I would imagine that you’re getting a pretty clear idea of what scripture is saying, but we’ll look at two other, less clear passages before tying it all together.


Other, Less Clear Passages

There are two other places (or four, depending on how you count) where the Bible gives an indication, though both are less clear than 1 Corinthians 7:1.


1 Timothy 5:2

This verse isn’t on the topic of sexuality, but there’s perhaps some tangential connection.

1 Timothy 5:2

1 Do not sharply rebuke an older man, but rather appeal to him as a father, to the younger men as brothers,

2 the older women as mothers, and the younger women as sisters, in all purity.

Contextually, this is about rebuking someone, not sexual matters.  You could also argue that it’s about how to appeal to someone, but again that’s still not about sexual matters.

However, the admonition to treat younger women as sisters “in all purity” seems like it would apply in all areas of life, not just rebuking and appealing.  However, then we would need to get into a discussion on what “purity” means.  (I kid you not, I’ve had people tell me that sex outside of marriage is “pure”.)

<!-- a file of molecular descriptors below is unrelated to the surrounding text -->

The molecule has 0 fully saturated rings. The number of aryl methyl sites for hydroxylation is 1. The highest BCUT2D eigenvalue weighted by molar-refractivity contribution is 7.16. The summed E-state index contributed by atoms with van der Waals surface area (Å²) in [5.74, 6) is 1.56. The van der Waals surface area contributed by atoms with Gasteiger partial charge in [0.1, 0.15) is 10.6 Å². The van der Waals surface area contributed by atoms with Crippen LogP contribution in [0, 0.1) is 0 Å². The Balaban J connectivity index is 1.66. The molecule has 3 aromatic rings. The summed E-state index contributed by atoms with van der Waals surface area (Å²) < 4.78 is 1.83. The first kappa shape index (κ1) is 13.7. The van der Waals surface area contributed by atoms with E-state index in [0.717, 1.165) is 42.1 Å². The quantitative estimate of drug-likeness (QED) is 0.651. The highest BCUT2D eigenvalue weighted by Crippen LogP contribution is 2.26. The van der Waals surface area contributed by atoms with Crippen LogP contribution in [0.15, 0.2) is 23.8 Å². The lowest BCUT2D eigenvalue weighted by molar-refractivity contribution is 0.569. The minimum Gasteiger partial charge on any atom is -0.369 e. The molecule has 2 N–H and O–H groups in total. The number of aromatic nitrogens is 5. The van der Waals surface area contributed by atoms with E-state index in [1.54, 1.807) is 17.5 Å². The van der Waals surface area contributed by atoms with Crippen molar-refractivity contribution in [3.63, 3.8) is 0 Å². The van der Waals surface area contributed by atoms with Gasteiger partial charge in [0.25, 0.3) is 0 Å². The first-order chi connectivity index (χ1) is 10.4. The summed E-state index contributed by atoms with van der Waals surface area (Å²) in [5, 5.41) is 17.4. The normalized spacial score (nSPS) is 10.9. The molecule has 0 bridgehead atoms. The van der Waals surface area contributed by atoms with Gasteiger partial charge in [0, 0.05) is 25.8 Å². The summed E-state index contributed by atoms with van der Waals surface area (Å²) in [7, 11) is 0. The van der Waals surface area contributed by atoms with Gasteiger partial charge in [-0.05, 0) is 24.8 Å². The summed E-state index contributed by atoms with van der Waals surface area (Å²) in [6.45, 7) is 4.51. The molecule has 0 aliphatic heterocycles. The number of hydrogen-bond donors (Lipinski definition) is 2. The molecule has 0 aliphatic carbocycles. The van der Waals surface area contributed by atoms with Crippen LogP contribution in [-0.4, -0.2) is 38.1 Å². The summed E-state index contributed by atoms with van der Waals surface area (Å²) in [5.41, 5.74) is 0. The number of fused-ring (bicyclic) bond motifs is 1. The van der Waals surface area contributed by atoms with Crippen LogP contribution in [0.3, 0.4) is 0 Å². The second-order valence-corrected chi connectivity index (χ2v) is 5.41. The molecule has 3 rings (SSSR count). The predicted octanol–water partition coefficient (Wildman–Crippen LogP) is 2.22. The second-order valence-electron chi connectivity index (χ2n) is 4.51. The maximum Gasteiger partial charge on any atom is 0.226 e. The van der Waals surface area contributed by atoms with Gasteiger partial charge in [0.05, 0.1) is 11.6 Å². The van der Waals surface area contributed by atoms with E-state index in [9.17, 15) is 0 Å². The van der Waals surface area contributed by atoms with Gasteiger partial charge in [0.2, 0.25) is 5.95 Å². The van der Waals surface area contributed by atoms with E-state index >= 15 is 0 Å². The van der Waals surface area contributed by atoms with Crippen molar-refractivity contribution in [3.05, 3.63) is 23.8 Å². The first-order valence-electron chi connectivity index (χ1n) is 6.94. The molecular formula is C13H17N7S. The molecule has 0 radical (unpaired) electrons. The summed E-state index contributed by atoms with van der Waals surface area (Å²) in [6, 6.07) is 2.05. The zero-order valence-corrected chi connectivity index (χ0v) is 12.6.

There’s no help from the Greek word definition either, since it simply means “pure” with no almost no additional nuance from the lexicons.  That’s why I consider this an “unclear” passage on this topic, since it doesn’t give us direct clarity like 1 Cor 7:1 does.


Song of Solomon

In three places, we have the same admonition in the Song of Solomon:

2:7  I charge you, O daughters of Jerusalem,
By the gazelles or by the does of the field,
Do not stir up nor awaken love
Until it pleases.

3:5  I charge you, O daughters of Jerusalem,
By the gazelles or by the does of the field,
Do not stir up nor awaken love
Until it pleases.